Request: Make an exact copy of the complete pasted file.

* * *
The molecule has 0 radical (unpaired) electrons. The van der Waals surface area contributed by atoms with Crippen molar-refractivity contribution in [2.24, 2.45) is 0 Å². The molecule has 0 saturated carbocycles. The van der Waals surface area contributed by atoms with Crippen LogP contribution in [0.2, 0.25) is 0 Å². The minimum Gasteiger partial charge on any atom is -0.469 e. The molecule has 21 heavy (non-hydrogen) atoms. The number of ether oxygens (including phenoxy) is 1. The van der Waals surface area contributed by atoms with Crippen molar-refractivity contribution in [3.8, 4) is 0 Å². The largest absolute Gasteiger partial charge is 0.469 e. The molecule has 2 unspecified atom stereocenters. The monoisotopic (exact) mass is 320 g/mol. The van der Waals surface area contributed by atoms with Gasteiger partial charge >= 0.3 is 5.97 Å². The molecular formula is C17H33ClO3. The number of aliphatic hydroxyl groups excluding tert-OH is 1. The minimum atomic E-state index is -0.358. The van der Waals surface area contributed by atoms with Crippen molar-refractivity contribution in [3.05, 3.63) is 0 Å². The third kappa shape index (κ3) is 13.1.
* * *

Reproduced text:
The molecule has 0 radical (unpaired) electrons. The van der Waals surface area contributed by atoms with Crippen molar-refractivity contribution in [2.24, 2.45) is 0 Å². The molecule has 0 saturated carbocycles. The van der Waals surface area contributed by atoms with Crippen LogP contribution in [0.2, 0.25) is 0 Å². The minimum Gasteiger partial charge on any atom is -0.469 e. The molecule has 21 heavy (non-hydrogen) atoms. The number of ether oxygens (including phenoxy) is 1. The van der Waals surface area contributed by atoms with Crippen molar-refractivity contribution in [3.8, 4) is 0 Å². The largest absolute Gasteiger partial charge is 0.469 e. The molecule has 2 unspecified atom stereocenters. The monoisotopic (exact) mass is 320 g/mol. The van der Waals surface area contributed by atoms with Gasteiger partial charge >= 0.3 is 5.97 Å². The molecular formula is C17H33ClO3. The number of aliphatic hydroxyl groups excluding tert-OH is 1. The minimum atomic E-state index is -0.358. The van der Waals surface area contributed by atoms with Crippen molar-refractivity contribution in [3.05, 3.63) is 0 Å². The third kappa shape index (κ3) is 13.1.